Things you should know
BRUSH PICKUP: At this time the Lackawanna Recycling Center is not accepting brush longer than 24" nor can any leaves be with the brush. Because this is not reasonable, we are currently both trying to work with Lackawanna County to change this policy while also trying to explore other options for brush disposal. We cannot pickup brush until we have a place to unload it. We apologize for any inconvenience.
PROPER DISPOSAL OF GREASE - The Abington Regional Wastewater Authority needs your help! There are few items in the world of food more difficult to dispose of than grease. And you should never take a shortcut by pouring it down the drain! Incidents have occurred in neighborhoods where the sewer pipes were clogged with fat, and people's basements flooded with sewage as a result. So what should you do? For fats that solidify, let them do so, then pitch them in your regular garbage. Chill grease in the fridge if you need to get it to harden up. For ones that don't solidify, pour them into a bottle, and throw the whole container away with your regular garbage.
ATTENTION SEWER CUSTOMERS: We apologize but our quartely statements appear to have a typo on them. They are showing April, May and June but in fact are for July, August and September. Please disrgard the typo and pay as usual. Any questions feel free to call our office at 570-586-9316.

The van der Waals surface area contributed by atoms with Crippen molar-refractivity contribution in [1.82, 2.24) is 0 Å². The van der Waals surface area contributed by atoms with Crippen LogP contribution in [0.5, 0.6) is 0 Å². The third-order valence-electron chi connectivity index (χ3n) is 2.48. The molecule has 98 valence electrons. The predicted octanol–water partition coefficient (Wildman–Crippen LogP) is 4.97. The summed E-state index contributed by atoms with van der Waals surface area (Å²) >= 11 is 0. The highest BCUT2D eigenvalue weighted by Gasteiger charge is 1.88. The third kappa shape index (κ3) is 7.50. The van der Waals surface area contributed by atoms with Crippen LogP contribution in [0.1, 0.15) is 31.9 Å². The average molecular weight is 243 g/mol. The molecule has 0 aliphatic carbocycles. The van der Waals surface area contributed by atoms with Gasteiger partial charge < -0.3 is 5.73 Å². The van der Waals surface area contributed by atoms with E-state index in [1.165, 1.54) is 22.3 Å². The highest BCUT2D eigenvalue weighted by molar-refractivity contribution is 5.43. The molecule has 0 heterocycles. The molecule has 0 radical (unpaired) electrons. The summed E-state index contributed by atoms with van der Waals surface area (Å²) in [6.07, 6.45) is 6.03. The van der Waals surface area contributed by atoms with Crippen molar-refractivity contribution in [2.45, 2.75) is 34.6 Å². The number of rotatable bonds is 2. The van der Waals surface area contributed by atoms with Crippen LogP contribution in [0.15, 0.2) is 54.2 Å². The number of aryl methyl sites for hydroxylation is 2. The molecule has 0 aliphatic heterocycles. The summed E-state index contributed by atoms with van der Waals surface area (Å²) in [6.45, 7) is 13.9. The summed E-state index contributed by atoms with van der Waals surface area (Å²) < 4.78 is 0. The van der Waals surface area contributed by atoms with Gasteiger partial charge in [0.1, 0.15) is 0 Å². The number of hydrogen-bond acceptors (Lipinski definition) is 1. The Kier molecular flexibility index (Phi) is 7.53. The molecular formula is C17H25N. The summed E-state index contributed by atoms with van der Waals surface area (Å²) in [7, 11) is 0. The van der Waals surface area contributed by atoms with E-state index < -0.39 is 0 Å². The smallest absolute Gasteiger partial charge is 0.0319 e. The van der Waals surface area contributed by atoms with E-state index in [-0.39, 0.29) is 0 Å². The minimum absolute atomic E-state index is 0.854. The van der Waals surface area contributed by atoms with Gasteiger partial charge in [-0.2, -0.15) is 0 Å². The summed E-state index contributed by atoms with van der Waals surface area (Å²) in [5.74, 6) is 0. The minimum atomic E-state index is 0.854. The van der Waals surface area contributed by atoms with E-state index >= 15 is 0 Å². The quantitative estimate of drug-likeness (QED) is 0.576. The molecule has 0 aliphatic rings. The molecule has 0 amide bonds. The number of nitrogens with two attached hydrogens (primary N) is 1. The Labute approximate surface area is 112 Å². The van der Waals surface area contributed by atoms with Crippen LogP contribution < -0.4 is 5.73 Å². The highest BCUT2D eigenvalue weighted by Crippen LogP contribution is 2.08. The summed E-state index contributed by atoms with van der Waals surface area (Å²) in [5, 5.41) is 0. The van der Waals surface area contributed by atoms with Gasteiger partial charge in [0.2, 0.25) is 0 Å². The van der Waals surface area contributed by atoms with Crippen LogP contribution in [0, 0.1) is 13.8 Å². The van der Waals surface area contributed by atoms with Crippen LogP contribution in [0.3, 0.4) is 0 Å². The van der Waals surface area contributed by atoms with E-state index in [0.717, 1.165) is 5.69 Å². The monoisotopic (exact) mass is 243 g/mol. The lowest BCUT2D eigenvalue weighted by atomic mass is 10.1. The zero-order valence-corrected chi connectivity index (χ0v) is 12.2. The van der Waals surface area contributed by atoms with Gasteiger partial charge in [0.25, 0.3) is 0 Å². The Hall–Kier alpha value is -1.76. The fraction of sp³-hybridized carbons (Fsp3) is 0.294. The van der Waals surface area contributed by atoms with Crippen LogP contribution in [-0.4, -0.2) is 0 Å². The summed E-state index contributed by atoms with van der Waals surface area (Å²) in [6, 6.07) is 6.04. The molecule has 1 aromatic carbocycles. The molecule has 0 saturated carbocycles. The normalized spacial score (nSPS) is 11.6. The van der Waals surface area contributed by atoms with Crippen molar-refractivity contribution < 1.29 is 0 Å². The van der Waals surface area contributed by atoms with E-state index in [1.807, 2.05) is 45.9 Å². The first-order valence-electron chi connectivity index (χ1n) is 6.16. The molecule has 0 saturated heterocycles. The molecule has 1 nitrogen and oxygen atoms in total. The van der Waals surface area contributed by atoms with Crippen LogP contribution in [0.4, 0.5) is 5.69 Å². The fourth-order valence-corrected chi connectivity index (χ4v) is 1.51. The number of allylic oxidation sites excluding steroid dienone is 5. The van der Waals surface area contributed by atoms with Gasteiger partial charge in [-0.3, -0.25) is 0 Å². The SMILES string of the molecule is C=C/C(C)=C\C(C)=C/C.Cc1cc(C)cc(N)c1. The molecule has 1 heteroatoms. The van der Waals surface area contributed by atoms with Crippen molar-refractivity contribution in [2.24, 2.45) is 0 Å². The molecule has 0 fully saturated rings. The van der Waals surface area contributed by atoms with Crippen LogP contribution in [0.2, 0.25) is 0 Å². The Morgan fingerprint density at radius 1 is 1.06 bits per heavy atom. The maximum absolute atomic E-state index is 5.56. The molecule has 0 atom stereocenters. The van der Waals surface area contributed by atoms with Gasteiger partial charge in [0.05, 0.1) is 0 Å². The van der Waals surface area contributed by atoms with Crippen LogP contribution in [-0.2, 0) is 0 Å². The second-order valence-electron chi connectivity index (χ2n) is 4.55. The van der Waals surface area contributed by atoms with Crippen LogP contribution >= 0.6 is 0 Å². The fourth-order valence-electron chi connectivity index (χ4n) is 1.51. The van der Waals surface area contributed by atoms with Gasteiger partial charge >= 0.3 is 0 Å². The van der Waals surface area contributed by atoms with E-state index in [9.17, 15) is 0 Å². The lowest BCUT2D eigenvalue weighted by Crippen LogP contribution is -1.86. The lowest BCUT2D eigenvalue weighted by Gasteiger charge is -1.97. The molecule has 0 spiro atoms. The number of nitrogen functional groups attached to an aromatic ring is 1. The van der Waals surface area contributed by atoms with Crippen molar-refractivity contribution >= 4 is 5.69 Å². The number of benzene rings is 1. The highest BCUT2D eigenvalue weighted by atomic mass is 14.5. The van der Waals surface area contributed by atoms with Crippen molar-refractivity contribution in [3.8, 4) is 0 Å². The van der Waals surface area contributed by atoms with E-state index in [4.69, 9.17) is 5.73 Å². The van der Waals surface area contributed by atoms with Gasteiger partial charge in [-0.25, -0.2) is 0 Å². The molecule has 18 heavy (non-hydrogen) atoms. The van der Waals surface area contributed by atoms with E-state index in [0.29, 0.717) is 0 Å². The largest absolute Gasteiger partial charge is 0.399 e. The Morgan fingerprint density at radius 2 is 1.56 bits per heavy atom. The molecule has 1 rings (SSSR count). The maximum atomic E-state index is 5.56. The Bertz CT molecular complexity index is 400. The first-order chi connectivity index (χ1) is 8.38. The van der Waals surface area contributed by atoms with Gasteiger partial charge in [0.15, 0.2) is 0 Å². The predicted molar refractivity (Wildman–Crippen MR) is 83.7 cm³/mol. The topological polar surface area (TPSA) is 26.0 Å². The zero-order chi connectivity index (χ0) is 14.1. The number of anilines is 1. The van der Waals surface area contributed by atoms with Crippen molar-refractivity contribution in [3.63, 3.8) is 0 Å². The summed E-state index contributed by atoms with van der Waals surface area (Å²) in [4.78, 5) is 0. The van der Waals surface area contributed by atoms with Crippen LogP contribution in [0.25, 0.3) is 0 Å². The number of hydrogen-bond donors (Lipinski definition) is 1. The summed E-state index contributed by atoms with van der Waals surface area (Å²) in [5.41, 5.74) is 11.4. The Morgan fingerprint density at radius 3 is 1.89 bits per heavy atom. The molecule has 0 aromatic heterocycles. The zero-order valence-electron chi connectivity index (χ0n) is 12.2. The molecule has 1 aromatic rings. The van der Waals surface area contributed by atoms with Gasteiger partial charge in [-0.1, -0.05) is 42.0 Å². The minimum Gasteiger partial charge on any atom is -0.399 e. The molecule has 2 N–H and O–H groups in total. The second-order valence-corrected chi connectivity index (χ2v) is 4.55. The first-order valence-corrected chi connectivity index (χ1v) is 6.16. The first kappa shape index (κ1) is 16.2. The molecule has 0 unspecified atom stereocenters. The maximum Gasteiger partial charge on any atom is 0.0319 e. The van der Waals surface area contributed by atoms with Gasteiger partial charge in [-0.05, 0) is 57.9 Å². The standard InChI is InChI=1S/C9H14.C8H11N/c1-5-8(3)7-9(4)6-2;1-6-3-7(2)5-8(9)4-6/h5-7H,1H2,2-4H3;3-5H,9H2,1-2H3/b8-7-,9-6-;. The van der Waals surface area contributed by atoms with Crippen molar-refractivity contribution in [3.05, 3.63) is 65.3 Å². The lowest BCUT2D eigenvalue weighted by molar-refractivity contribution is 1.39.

DON’T: FLUSHABLE WIPES: Personal wipes do cater to the consumer by being efficient and convenient, but flushing them down the toilet may be a mistake. Wastewater authorities say wipes may go down the toilet, but even many labeled flushable aren’t breaking down as they course through the sewer system. Combining with grease and oils, these wipes are often causing blockages and costing tax payers millions of dollars. Understand that anything that can flush down a toilet is “flushable”. A golf ball is flushable, but it’s not a good idea.
Preventing wet wipes from blocking sewers is just one part of the personal wipe problem. The wipes also might pose environmental risks, because they’re made from plastics and synthetic cellulosic fibers, some of which are nondegradable. All of this ultimately makes its way to the country’s system of creeks, streams and rivers.